CORNWALL, Ontario – As the start of the 2020-21 school draws closer, local health units are in the process of reviewing school boards’ plans to return to in-class learning this fall.
The provincial return-to-class plan announced July 30th has come under fire for not maintaining the two metre physical distancing guidance, and maintaining existing class sizes for rural and small schools at pre-COVID-19 levels.
Each school board was required to submit a plan by August 4th outlining how back-to-school would look in each board. These plans were developed and continue to evolve with input from local health officials.
Eastern Ontario Health Unit medical officer of health Dr. Paul Roumeliotis said that he continues to review and work with the school boards.
“Recognizing the inconsistency and variability in school/class sizes, I am currently working with each school board to look at the balance between class sizes, the age, and mitigating risks as much as possible,” Roumeliotis said. “This will need to be done on a class-by-class basis.”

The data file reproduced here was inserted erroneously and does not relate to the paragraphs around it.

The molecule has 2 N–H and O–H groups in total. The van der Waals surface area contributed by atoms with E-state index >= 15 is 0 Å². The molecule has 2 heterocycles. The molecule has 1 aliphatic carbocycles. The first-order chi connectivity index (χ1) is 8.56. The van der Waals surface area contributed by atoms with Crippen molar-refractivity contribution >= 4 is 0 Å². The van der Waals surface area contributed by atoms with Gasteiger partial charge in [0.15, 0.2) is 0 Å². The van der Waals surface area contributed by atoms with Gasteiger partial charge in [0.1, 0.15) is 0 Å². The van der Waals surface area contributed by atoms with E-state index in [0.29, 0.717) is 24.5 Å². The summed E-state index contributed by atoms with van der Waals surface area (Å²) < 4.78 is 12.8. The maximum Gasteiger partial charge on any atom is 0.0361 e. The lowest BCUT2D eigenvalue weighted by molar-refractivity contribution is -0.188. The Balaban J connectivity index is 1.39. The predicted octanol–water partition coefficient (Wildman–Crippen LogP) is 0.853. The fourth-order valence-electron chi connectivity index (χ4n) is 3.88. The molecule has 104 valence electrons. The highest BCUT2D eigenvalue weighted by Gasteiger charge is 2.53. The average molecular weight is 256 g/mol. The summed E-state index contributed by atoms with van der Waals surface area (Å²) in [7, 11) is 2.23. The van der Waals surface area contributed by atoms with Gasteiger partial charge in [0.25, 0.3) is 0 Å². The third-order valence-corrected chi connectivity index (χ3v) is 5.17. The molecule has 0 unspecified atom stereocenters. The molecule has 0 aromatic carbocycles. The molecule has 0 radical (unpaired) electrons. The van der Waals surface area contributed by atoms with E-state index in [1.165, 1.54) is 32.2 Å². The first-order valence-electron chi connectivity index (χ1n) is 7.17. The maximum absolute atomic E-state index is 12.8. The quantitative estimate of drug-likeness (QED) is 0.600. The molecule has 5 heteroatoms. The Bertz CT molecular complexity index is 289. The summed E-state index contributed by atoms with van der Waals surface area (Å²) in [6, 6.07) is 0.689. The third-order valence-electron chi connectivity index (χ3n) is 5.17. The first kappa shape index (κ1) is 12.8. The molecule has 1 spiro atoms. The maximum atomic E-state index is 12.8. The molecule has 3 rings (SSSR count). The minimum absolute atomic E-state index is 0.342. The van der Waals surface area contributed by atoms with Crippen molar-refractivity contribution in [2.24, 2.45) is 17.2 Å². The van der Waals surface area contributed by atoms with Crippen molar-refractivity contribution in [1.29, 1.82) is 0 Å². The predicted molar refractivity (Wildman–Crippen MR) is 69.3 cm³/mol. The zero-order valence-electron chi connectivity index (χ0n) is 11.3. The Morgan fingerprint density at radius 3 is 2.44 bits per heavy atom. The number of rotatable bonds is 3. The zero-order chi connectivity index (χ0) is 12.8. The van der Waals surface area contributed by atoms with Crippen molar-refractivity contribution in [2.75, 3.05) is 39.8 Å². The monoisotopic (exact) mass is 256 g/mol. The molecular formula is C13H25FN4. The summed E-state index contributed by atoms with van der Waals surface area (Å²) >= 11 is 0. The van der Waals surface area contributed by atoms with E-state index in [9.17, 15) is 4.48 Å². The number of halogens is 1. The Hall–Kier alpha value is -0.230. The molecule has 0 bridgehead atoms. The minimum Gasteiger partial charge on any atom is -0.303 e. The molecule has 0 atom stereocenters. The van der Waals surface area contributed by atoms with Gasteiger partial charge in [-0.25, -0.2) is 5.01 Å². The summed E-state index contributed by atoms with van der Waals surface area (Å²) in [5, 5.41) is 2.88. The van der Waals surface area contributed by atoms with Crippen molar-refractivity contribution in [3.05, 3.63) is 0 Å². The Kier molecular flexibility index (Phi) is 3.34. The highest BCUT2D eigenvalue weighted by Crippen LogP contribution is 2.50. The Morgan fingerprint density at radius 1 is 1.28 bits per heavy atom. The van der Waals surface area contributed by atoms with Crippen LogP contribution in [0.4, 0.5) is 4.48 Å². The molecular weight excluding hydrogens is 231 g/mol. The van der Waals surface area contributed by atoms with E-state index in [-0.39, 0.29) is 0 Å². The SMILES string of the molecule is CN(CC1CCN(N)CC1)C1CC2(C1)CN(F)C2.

He said that each class will be considered a “bubble” or cohort, and that whether a student is masked or not has an impact. Under the provincial plan, students in Grade 4 and up are required to wear a face mask or covering in all indoor school spaces including the classroom.
“My preference is to keep the class sizes small enough to be a cohort – less than 20,” said Roumeliotis. “In situations with more, we will be looking at in-class distancing and other options.”
He said that the EOHU, and the Leeds, Grenville, and Lanark Health Unit are working together with the school boards at options. The two health units share jurisdiction over the Upper Canada District School Board and Catholic District School Board of Eastern Ontario. Both health units share jurisdiction with Ottawa Public Health for the two French-language school boards in the region.
A challenge for the health units with reviewing the plans is balance Roumeliotis said.
“The premise is balancing the need for in-person learning, particularly in elementary school, and creating situations that minimize the risk of transmission,” he said. “We know that higher numbers of interactions, prolonged interactions, and crowding, are all factors that increase the risk.”
The UCDSB released its return-to-school plan on July 22nd and will present an update on August 14th. The CDSBEO approved its plan at an in-camera meeting July 29th and will release it to the public following Ministry of Education approval. The 2020-21 school year is set to begin September 4th.
This story was originally written for and published by the Morrisburg Leader.